Optimism Reigns for Credit Unions During Tough Times
Everybody is looking for a bright spot in this economy, and credit union leaders are no different. After seven years of tough economic times in Michigan we must now cope with the largest housing-led economic crash since the Great Depression. Under these circumstances, keeping spirits up is no easy task.
With that said, I marvel at the optimism and resilience of our Michigan credit union community. More often than not, when I ask credit union leaders how things are going my question is met with positive and upbeat responses. Credit unions seem to keep tough economic times in perspective. We could be in the auto industry or the banking industry, or worse yet trying to balance a state or federal budget. Times are relatively good in the credit union sector.
The surge in fourth-quarter deposits and loans for Michigan’s 10 largest credit unions only adds to the feeling of hope and relevance in the credit union industry. These credit unions posted an annualized fourth quarter growth in shares and deposits of 16.9 percent with DFCU Financial, United Federal Credit Union and Lake Michigan Credit Union leading the pack with 36 percent, 29 percent and 27 percent, respectively.
On the lending side, these ten largest Michigan credit unions grew total loans by an average of 5.9 percent, annualized, during the fourth quarter. Lake Michigan Credit Union led the way with 18.3 percent followed by MSU Federal Credit Union with 9.2 percent. These are not bad numbers for an already struggling state economy slammed by a national economic crisis.
The “Invest in America” program, created by the Michigan credit union community for the benefit of the entire U.S. credit union movement, generated more good news for our economy. During the first month of the nationwide campaign GM and Chrysler posted a whopping 25,000 auto sales through the credit union member discount program. Over 1,000 credit unions and 40 state associations began promoting the campaign, including Virginia-based Navy Federal Credit Union, the nation’s largest credit union at $37 billion in assets. GM research data showed that at least 15 percent of buyers were new credit union members and over 60 percent of buyers were buying GM products for the first time. Over 90 percent of these purchases were financed with credit union loans, and credit unions’ market share of the financing for these sales continued to climb to well above 20 percent.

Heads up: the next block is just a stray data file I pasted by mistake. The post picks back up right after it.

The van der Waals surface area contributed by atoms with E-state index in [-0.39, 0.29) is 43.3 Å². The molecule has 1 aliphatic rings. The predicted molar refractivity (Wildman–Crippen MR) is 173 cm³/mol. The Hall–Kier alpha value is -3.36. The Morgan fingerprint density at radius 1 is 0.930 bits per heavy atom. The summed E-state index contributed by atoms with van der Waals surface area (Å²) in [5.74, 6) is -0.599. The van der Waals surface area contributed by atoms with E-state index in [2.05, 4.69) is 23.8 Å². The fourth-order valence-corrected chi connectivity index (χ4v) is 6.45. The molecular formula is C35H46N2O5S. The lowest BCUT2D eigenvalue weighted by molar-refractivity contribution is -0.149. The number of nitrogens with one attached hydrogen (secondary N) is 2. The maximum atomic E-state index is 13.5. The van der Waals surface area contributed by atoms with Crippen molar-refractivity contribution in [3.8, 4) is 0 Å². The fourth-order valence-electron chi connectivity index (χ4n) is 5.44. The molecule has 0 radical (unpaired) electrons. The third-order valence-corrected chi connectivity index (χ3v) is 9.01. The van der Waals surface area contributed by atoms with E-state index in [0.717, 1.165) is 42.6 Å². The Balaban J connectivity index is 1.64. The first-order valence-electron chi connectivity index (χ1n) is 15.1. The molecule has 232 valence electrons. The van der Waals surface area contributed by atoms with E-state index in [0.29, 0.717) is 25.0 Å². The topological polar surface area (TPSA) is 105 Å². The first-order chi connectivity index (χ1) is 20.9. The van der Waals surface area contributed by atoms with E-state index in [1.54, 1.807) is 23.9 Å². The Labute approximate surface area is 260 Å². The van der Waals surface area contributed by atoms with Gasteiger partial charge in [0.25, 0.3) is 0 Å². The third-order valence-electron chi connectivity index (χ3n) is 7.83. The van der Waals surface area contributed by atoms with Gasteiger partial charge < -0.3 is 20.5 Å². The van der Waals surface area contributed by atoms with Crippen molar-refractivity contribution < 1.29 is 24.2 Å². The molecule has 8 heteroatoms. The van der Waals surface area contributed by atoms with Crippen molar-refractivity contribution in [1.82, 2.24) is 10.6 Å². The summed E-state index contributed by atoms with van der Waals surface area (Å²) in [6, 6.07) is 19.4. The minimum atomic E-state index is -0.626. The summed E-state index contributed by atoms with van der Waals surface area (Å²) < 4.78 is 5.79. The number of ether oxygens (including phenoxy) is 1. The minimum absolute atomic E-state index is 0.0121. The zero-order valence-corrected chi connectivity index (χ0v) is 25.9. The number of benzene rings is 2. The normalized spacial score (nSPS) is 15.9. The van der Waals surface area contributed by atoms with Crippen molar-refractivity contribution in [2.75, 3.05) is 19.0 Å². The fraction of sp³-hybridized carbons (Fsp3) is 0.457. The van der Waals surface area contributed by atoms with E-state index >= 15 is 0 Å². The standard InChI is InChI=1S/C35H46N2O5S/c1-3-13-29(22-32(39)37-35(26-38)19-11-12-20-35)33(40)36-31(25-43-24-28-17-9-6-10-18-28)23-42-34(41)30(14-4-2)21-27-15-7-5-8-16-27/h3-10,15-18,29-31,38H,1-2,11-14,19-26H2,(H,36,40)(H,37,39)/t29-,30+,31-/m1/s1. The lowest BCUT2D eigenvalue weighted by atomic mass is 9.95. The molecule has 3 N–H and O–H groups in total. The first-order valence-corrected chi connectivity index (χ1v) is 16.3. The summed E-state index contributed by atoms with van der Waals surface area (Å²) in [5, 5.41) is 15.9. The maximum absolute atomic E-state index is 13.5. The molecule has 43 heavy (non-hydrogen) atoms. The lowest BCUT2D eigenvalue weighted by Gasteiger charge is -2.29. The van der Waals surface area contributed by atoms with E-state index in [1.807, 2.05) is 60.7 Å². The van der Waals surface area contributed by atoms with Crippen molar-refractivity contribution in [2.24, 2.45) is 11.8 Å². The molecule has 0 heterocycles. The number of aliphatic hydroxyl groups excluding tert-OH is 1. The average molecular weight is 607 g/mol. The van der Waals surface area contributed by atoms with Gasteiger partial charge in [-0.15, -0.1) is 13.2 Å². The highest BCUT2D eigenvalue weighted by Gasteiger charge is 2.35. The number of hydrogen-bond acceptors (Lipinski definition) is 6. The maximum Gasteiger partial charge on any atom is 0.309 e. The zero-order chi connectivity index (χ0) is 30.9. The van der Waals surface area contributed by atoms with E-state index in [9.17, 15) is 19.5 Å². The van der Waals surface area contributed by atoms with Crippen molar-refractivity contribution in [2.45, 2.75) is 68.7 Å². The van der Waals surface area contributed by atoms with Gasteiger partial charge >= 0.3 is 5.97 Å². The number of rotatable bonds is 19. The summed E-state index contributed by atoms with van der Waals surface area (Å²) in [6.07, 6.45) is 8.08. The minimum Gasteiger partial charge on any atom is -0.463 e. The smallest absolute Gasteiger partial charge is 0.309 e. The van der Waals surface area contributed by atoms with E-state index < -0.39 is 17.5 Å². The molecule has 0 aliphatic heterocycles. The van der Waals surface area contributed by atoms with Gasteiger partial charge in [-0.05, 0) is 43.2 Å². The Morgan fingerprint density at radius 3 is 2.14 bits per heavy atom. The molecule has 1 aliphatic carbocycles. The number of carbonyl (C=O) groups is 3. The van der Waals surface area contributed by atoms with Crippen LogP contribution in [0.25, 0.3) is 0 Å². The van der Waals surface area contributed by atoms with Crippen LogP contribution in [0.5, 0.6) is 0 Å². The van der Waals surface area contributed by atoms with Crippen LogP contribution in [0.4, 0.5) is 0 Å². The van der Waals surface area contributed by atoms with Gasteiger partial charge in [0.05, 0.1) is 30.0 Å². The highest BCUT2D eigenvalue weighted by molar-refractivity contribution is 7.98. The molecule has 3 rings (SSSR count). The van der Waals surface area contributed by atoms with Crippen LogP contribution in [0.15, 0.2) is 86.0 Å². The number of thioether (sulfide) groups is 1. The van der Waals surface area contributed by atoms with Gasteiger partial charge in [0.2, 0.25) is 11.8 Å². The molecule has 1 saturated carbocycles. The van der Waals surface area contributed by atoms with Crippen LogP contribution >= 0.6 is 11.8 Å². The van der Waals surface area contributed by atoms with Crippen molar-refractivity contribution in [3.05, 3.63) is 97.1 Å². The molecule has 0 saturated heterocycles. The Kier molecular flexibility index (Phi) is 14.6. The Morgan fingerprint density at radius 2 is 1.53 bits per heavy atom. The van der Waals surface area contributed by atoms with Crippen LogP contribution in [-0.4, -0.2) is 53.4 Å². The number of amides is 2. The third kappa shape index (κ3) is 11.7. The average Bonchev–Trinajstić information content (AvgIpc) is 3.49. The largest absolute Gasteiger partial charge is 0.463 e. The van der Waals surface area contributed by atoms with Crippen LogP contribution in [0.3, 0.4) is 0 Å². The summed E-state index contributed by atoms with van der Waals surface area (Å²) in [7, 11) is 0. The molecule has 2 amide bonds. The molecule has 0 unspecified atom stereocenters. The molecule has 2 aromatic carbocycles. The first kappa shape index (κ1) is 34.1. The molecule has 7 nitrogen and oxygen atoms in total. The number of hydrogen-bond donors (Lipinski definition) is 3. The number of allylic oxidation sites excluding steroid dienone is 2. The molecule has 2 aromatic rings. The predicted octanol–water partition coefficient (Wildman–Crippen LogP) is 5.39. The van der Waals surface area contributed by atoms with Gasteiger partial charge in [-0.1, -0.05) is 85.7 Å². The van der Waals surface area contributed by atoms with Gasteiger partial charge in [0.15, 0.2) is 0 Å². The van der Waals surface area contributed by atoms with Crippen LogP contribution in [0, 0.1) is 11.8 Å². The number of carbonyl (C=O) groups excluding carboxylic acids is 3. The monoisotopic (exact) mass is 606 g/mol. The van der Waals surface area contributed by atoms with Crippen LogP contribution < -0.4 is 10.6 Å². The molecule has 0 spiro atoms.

There is still plenty of bad news to go around. Delinquency rates and charge-offs are generally up; earnings are squeezed and costs incurred through NCUA’s corporate stabilization plan have come at a particularly bad time. But just as the Michigan winter shows signs of giving way to golf season, so too should spirits rise as the credit union movement seizes opportunities to use our charter to boost domestic auto sales, give hope to struggling homeowners and capture market share from a struggling banking industry.
Credit unions are a bright spot right now. My spirits are lifted by knowing that credit unions are doing so many good things during this very tough economy.
Michigan Credit Union League